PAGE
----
Nail bed infection and inflammation: cause, symptoms, treatment

Nail bed infection and inflammation: cause, symptoms, treatment

Nail bed infection and inflammation: Description

Nail bed inflammation is an infection of the nail bed. The skin under and around the nail is called the nail bed. In general, nail bed inflammation can affect toe and fingernails.

Medically, a nail bed inflammation is also called onychitis. If the nail fold (or nail wall) in particular is inflamed, this is called paronychia. Depending on whether the inflammation affects the nail bed itself or the skin around the nail, two forms of nail bed inflammation are distinguished:

  • Panaritium paraunguale: Here the skin behind and to the side of the nail is affected by the inflammation. The Panaritium paraunguale is also called real circulation, because the inflammation circulates the nail virtually once.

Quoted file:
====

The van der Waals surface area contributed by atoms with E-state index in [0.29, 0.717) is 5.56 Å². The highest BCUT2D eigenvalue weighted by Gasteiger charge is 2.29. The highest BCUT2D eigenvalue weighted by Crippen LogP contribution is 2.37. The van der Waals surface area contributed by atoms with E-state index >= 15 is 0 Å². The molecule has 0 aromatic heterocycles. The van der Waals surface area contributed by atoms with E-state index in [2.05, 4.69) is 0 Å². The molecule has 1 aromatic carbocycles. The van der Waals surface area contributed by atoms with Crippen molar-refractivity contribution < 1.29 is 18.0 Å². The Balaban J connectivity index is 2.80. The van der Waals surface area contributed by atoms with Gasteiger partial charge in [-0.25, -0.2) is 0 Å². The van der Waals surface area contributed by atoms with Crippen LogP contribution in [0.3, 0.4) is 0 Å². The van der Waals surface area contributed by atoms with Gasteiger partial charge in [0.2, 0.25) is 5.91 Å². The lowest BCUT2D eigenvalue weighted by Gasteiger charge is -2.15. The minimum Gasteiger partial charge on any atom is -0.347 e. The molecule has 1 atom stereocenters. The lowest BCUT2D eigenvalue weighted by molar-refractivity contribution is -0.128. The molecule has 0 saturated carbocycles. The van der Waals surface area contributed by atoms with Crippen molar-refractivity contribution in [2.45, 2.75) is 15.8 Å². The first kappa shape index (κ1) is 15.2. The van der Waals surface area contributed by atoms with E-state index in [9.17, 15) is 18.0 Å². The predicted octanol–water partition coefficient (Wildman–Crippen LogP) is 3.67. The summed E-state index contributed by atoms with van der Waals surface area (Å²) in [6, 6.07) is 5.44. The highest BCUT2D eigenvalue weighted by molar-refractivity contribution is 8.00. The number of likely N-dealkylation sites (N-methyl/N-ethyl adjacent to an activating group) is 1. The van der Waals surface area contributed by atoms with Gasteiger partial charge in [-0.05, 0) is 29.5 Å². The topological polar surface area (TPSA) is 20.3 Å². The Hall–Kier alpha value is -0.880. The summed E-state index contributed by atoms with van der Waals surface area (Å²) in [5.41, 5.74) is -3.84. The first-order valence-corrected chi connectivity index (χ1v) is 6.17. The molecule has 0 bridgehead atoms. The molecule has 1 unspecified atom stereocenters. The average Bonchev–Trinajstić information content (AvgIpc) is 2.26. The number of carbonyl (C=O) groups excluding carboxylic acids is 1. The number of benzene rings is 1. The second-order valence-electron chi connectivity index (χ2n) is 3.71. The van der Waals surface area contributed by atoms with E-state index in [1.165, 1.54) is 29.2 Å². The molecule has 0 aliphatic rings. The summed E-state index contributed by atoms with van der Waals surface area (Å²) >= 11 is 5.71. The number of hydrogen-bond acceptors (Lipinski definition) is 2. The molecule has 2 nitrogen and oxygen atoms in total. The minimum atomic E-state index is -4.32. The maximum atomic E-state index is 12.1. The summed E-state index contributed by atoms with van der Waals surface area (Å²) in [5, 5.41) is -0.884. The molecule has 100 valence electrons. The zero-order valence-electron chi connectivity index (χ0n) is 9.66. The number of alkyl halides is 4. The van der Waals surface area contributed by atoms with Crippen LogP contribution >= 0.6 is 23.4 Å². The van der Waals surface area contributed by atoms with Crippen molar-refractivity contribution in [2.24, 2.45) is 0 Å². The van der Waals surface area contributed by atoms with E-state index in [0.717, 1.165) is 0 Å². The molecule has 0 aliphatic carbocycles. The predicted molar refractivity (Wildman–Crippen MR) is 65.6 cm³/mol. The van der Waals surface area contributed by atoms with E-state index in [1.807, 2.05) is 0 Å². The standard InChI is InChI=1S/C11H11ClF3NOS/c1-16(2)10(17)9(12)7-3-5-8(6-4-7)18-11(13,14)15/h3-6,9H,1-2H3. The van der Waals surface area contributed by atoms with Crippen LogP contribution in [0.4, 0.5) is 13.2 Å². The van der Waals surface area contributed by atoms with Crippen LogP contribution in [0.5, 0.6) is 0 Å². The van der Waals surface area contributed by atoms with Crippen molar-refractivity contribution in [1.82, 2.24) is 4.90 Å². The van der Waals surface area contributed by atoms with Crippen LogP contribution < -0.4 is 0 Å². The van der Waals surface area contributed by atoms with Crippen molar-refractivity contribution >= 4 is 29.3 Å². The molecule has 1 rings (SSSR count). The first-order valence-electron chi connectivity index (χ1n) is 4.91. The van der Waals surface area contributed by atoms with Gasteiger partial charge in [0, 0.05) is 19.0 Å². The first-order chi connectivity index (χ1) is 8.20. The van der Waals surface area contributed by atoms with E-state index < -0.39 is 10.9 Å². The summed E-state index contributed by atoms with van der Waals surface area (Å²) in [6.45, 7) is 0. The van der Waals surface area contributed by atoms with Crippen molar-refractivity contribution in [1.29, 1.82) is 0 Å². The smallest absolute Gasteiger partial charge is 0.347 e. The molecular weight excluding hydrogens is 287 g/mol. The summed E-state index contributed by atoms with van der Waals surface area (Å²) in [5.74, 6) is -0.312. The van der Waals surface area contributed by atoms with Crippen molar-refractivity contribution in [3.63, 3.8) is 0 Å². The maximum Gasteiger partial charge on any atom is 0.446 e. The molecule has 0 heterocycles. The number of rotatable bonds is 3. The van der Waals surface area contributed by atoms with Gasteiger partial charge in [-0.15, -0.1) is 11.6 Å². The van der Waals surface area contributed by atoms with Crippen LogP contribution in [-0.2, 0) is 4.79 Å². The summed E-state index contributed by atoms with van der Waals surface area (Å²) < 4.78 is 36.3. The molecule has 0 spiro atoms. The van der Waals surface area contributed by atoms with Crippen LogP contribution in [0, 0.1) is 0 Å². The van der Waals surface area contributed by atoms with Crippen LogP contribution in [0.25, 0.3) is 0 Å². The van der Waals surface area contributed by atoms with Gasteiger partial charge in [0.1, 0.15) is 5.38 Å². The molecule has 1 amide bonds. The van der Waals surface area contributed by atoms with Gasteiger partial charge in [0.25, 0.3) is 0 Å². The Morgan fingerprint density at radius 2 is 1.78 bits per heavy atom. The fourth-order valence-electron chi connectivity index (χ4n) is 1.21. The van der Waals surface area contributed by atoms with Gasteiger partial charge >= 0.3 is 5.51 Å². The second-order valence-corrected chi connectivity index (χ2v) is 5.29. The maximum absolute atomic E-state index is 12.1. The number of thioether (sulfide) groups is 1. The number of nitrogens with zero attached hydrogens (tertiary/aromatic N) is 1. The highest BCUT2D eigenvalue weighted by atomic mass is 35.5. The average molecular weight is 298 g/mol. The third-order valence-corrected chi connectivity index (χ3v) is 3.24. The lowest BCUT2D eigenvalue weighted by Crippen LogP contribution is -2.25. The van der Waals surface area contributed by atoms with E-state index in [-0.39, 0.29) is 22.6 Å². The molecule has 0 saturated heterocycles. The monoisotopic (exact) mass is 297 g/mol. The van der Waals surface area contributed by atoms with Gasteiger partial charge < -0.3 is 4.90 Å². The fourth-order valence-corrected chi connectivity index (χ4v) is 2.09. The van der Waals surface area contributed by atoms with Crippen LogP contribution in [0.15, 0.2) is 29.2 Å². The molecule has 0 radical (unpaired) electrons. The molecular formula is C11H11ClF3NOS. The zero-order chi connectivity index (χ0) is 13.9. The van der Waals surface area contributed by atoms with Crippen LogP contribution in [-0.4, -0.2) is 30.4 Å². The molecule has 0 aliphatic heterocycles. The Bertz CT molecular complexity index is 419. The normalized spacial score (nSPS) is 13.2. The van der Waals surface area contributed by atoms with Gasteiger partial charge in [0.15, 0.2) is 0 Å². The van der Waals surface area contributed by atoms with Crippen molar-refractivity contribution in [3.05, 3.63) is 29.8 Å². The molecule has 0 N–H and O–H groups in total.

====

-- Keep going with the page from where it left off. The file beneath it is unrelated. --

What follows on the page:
• Panaritium subunguale: Here the nail bed itself is affected by the inflammation. Pus can accumulate under the nail in such an inflammation of the nail bed.

In addition to the localization, a distinction can be made between chronic and acute nail bed inflammation. Acute nail bed inflammation can affect anyone without any specific risk factors.

Chronic nail bed inflammation is mostly experienced by people who have a damaged immune system due to chronic diseases (for example, diabetes mellitus) or who repeatedly come into contact with substances that damage the skin.

Doctors speak of chronic nail bed inflammation if the inflammation occurs repeatedly despite treatment. It is important in this context that not only the nail bed inflammation is treated, but that the promoting factors are included in the treatment.